I really enjoyed this week’s readings on inclusive pedagogy because I think it is something that we all have to consider as teachers, especially when it comes to implicit biases. We all have grown up with unique experiences, and those views without a doubt shape the way we teach. Understanding how we can be self-aware of it when we go into the classroom will ultimately make us more successful teachers in the long run.
The Georgetown article had some good strategies that I’ve tried to incorporate into my teaching style. For example, the idea that diversity will be present in the classroom is true, and it does not just mean in terms of racially. I teach a public speaking class where I have students from all sorts of majors at Virginia Tech. That’s why we have speeches in the class where they can talk about concepts they have learned about in their major. I think that in turn gets them comfortable talking about something they have a baseline understanding about and as a result makes my class more enjoyable.
In addition, I love getting to know my students on an individual basis. Before classes start, I always play music- mostly older music such as “Signed, Sealed, Delivered” by Stevie Wonder and “Move on Up” by Curtis Mayfield. My goal is that hopefully that will get them relaxed heading into class. Also, we do these informal assignments called “impromptu speeches” where I will ask students to share their thoughts on a random topic. For example, last week I ask my students to share their favorite place to eat off campus in Blacksburg and I ended up getting all but one student to participate! Asking our students questions to get to know them personally helps foster a good classroom culture and hopefully brings forth active listeners and engagement.
What do other folks do to promote an inclusive learning style? I would love to be able to take some of your feedback back to my students.
4 Replies to “Inclusive Pedagogy”
I really enjoyed reading your post. We have a lot of the same ideas about inclusive teaching. I agree that it is not easy to overcome (in my case) decades of being taught, through socialization, biases we may have been ingrained with. We may not even notice it in our teaching. I think that classes like this one and readings like this weeks can help us understand what our biases might be. Or at least shed light onto the fact that we may have (probably do have) biases in our teaching. You asked for a couple things that others do to help promote an inclusive environment. One of the things I try to do is use examples in my teaching that include everyone. I tend to use things around Virginia Tech that most if not all students have experience with. For example, using dining halls or crossing over the drill field. I hope this one example gives you a new idea about how to try to include all of your students.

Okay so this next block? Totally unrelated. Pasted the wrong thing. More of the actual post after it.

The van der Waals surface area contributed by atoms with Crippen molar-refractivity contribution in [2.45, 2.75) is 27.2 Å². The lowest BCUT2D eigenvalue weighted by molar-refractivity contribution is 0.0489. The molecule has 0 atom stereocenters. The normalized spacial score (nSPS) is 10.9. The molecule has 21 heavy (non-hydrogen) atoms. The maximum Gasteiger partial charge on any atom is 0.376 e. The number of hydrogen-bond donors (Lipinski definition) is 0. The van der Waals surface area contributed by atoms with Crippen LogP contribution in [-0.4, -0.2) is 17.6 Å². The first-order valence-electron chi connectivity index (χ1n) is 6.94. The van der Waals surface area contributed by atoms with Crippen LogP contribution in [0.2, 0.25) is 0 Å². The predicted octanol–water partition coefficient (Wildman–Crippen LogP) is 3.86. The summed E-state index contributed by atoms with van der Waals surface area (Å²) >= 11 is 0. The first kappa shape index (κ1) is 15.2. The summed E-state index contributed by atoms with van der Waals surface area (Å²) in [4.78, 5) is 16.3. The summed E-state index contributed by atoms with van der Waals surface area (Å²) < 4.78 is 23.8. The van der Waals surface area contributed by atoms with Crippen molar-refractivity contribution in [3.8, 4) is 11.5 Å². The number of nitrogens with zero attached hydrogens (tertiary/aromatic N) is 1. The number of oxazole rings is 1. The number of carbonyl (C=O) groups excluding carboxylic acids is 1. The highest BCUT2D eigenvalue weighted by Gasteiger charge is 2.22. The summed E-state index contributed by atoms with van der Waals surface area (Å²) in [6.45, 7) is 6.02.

Billy! I really enjoyed your post. As we are both public speaking instructors, I relate to a lot of your points. I think that playing music before class goes a long way–especially when you’re playing the classics like Stevie Wonder. Do you still play these songs even though we are on Zoom? I have stopped playing music, because I am not sure how it will go over the computer speaker. I am also loving the impromptu speeches this semester, moreso than I normally do, really. It is allowing students to open up and interact with each other, when it is not as easy for them to interact as they normally would in our critique groups. I really like asking them “should exes be friends?” and it really gets the crowd going, but I will definitely try the “what’s the best place to eat in Blacksburg? question, because I feel like everyone has an opinion.
As for my own classroom, I try to get students to talk about their own lived experience. If I know that I have an international student, I ask them impromptu questions having to do with their culture and what their lived experience is. I also sometimes ask impomptu questions about things I already know about them (their narrative speech, or after the issue analysis speech I like to ask them what side of the issue they fall onto). In terms of inclusive teaching, I go to great lengths every unit to ensure students that they are welcome in my room, and that they can feel safe to express their own opinions and thoughts. This is crucial in our classroom, as we are asking them to be vulnerable and asking them to share their lived experience.
I love hearing that you also play music in the classroom for your students! By playing the classics specifically, I can tell that you are paying extra attention to keeping your classroom an inclusive space, especially seeing how hard it is to hate the oldies! After reading your post, I can tell how much of an effort you make in order to keep your students comfortable and relaxed, and I am sure they appreciate you more and more with every unit you go over.
Personally, what I do to harbor an inclusive atmosphere is discuss life a bit at the start of class and hear where everyone is at before moving into the material, after playing music of course!
Hi Billy, I think that is a really creative way to get students to feel comfortable and create a positive environment. I have also found higher participation from students in my class when we talk about topics (or reflect on ideas) that are familiar. Alexandria Rossi Alvarez